Director Tom McCarthy
With Paul Giamatti and Amy Ryan
Released 20 May
To cinemagoers who would rather spend time with recognisable human beings than with computer-generated aliens, Tom McCarthy is a godsend. His first two films as writer-director, The Station Agent and The Visitor, were both bittersweet, wryly comic portrayals of the kind of flawed but well-meaning under-achievers usually overlooked by Hollywood. And his third film, Win Win, shows that he can maintain his sensitivity and quirky humour even when making a broader, more mainstream comedy.
The film stars Paul Giamatti as a lawyer—a profession which, in most films, signals headline-grabbing cases and gigantic wealth. In this instance, though, Giamatti is struggling to support his wife and daughters in suburban New Jersey, and he has so few clients that he decides to moonlight as the legal guardian of an old man with no known relatives.
This responsibility earns him a few hundred extra dollars a week, but it also requires him to look after a senile pensioner who wants to keep living in his own house. Giamatti doesn't have time to provide the care that option would entail, so he installs his client in a retirement home, and hopes that no one will discover that he's breaking the terms of his guardianship.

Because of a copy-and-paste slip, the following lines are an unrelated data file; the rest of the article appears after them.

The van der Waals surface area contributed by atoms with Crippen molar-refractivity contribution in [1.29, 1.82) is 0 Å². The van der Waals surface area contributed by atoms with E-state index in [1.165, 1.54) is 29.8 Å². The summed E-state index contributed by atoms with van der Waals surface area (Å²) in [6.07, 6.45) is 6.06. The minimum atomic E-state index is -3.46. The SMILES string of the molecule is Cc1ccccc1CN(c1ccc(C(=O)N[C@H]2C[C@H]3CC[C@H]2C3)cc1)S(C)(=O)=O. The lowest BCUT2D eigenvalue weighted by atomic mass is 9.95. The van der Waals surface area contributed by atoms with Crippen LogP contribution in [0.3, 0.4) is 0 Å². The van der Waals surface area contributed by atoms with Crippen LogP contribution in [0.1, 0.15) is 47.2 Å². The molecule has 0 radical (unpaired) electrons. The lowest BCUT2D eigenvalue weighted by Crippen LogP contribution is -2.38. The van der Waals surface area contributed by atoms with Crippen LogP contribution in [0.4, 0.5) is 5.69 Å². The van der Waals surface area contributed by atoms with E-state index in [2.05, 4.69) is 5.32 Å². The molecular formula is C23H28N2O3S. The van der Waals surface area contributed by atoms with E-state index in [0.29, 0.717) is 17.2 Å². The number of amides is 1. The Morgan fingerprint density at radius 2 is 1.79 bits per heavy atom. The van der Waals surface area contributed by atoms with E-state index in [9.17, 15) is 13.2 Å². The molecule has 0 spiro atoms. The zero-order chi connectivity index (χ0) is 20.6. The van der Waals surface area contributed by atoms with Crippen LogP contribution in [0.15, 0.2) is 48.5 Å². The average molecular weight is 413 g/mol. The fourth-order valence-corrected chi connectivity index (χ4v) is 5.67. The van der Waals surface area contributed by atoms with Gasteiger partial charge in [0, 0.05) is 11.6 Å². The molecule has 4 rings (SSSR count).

The story of a desperate man committing what he thinks is the perfect crime, Win Win looks as if it's going to play out as a film noir, but McCarthy soon takes things in a different direction. When the old man's wayward teenage grandson arrives on his doorstep, he turns out to be a talented wrestler who could save the high-school team which Giamatti coaches. At this point it seems that we're in store for a punch-the-air sports movie about underdogs beating the odds, but the film doesn't work out like that, either.
Never quite as dark or quite as light as it keeps promising to become, Win Win feels closer to a novel than it does to the average American movie. When we're shown the faulty boiler in the lawyer's office, we assume it's bound to explode, but it doesn't. When his wife nags him about chopping down the dead tree in front of his house, we assume the tree will tip over onto the roof, but it doesn't. Instead, Giamatti's ups and downs are subtler, which doesn't make the downs any less painful or the ups less heart-warming. The wrestlers may not battle their way to a glorious victory, but seeing the sense of purpose they give to Giamatti's recently divorced friend, Bobby Cannavale, should leave audiences with a glow that not many bigger, flashier films could match.Nicholas Barber